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Steve Mason signs two-year, $8.2 million contract with Winnipeg Jets

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Mason is officially gone.

Washington Capitals v Philadelphia Flyers Photo by Patrick Smith/Getty Images

Steve Mason is officially no longer a member of the Philadelphia Flyers. The free agent goaltender struck a deal with the Winnipeg Jets right at high noon on Saturday.

According to John Shannon of Sportsnet and other reports, it’s a two-year deal worth $4.1 million per year. That’s the exact same money Mason earned per year on his last contract with the Flyers.

Meanwhile, the Flyers are replacing Mason with Brian Elliott, formerly of the St. Louis Blues and Calgary Flames. Elliott’s contract is also two years and worth $2.75 million per year, and when you combine that with the raise Michal Neuvirth got back at the trade deadline, the Flyers are still spending $500,000 less on goaltending this year than last year.

Mason’s career in Philadelphia essentially came to an end in March when Neuvirth was given that contract extension.

It was clear that Mason wasn’t going to re-sign here in tandem with Neuvirth — who wound up with significantly worse numbers than Mason when all was said and done last season. Here’s what we wrote at the time:

The Flyers went out of their way on trade deadline day to side with the goalie who not only has been worse this season, but has been worse throughout his career. You don’t even have to be a big fan of Steve Mason or a hater of Michal Neuvirth to admit that of the two, Mase is objectively the better goaltender. These are just facts.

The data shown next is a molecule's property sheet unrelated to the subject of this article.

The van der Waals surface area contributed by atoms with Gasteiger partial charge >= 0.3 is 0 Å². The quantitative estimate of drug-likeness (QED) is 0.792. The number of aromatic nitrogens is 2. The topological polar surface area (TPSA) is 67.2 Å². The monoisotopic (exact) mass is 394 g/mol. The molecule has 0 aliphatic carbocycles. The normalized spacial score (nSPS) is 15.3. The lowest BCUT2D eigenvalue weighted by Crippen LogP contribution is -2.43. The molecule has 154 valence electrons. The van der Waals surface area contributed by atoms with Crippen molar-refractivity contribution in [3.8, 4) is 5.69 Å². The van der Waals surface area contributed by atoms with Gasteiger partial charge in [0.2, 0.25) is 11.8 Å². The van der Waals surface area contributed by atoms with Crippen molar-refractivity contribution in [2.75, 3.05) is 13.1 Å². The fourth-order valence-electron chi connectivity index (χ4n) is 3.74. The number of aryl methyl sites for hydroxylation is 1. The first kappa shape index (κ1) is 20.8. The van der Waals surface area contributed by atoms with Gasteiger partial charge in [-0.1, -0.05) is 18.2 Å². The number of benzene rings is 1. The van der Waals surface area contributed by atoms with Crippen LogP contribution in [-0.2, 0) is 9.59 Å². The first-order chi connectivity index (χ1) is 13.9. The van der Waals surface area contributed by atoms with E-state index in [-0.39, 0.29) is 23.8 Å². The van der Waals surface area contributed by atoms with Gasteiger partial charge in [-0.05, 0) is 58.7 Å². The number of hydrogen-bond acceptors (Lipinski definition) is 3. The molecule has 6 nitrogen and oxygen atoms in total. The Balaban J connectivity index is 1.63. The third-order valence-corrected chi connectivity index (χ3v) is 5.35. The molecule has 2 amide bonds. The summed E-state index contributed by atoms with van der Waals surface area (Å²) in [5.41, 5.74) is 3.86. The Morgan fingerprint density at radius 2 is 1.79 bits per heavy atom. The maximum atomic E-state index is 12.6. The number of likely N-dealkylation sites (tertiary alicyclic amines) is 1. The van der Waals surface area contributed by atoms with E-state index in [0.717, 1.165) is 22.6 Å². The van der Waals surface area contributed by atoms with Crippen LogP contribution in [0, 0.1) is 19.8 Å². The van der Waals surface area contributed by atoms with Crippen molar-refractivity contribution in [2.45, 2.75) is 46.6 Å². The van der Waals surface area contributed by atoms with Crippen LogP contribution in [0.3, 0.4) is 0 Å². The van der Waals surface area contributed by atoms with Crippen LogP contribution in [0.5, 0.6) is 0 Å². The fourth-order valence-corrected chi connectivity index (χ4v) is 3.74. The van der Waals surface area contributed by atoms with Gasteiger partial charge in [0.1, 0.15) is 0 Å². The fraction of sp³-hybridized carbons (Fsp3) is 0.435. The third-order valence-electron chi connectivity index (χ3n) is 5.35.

And if you’re Steve Mason, would you want to come back to this? Would you want to come back and, at best, work in tandem with the guy who the team signed over you, despite the fact that you have consistently proven that you are the better player?

Obviously, Mason did not want to come back to that. He’s not coming back to it. We can argue whether or not keeping Mason around for the longer-term would have been the right move given all the young goalies in the system, or whether or not Elliott on a cheaper deal than Mason for two years is a better deal. Time will tell, I suppose.

But based on the last five years, it’s a safe bet to assume that Mason’s .908 save percentage from 2016-17 is a bad outlier, especially when you consider the defense the Flyers had in front of him. He’s probably closer to a .918 goalie, as he was in 2015-16 when he had a stellar second-half to carry the Flyers to the postseason.

Time will tell if he is the guy who helps Winnipeg finally settle down at the goalie position, but we’re wishing him well.